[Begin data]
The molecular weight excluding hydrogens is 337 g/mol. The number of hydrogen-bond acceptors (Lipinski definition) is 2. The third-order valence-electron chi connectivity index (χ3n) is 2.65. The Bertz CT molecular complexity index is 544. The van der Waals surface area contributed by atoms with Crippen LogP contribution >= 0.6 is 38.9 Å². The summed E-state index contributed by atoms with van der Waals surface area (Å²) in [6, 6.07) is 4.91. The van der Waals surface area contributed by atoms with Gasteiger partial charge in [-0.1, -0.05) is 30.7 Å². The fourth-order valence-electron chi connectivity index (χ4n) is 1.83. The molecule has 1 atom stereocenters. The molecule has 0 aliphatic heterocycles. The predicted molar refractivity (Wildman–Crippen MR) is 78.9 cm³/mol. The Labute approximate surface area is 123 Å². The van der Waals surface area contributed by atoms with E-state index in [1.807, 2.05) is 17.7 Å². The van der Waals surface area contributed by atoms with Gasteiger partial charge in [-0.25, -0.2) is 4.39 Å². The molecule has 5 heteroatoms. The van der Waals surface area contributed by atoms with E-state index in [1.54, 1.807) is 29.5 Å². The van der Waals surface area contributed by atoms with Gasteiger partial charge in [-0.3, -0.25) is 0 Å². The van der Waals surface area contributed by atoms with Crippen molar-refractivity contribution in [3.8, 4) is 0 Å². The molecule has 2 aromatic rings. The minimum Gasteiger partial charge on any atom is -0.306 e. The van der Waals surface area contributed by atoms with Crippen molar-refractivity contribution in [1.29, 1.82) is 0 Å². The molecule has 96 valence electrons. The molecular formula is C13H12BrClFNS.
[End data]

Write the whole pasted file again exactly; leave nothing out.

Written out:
The molecular weight excluding hydrogens is 337 g/mol. The number of hydrogen-bond acceptors (Lipinski definition) is 2. The third-order valence-electron chi connectivity index (χ3n) is 2.65. The Bertz CT molecular complexity index is 544. The van der Waals surface area contributed by atoms with Crippen LogP contribution >= 0.6 is 38.9 Å². The summed E-state index contributed by atoms with van der Waals surface area (Å²) in [6, 6.07) is 4.91. The van der Waals surface area contributed by atoms with Gasteiger partial charge in [-0.1, -0.05) is 30.7 Å². The fourth-order valence-electron chi connectivity index (χ4n) is 1.83. The molecule has 1 atom stereocenters. The molecule has 0 aliphatic heterocycles. The predicted molar refractivity (Wildman–Crippen MR) is 78.9 cm³/mol. The Labute approximate surface area is 123 Å². The van der Waals surface area contributed by atoms with E-state index in [1.807, 2.05) is 17.7 Å². The van der Waals surface area contributed by atoms with Gasteiger partial charge in [-0.25, -0.2) is 4.39 Å². The molecule has 5 heteroatoms. The van der Waals surface area contributed by atoms with E-state index in [1.54, 1.807) is 29.5 Å². The van der Waals surface area contributed by atoms with Gasteiger partial charge in [-0.3, -0.25) is 0 Å². The van der Waals surface area contributed by atoms with Crippen molar-refractivity contribution in [3.8, 4) is 0 Å². The molecule has 2 aromatic rings. The minimum Gasteiger partial charge on any atom is -0.306 e. The van der Waals surface area contributed by atoms with Crippen molar-refractivity contribution in [1.29, 1.82) is 0 Å². The molecule has 96 valence electrons. The molecular formula is C13H12BrClFNS.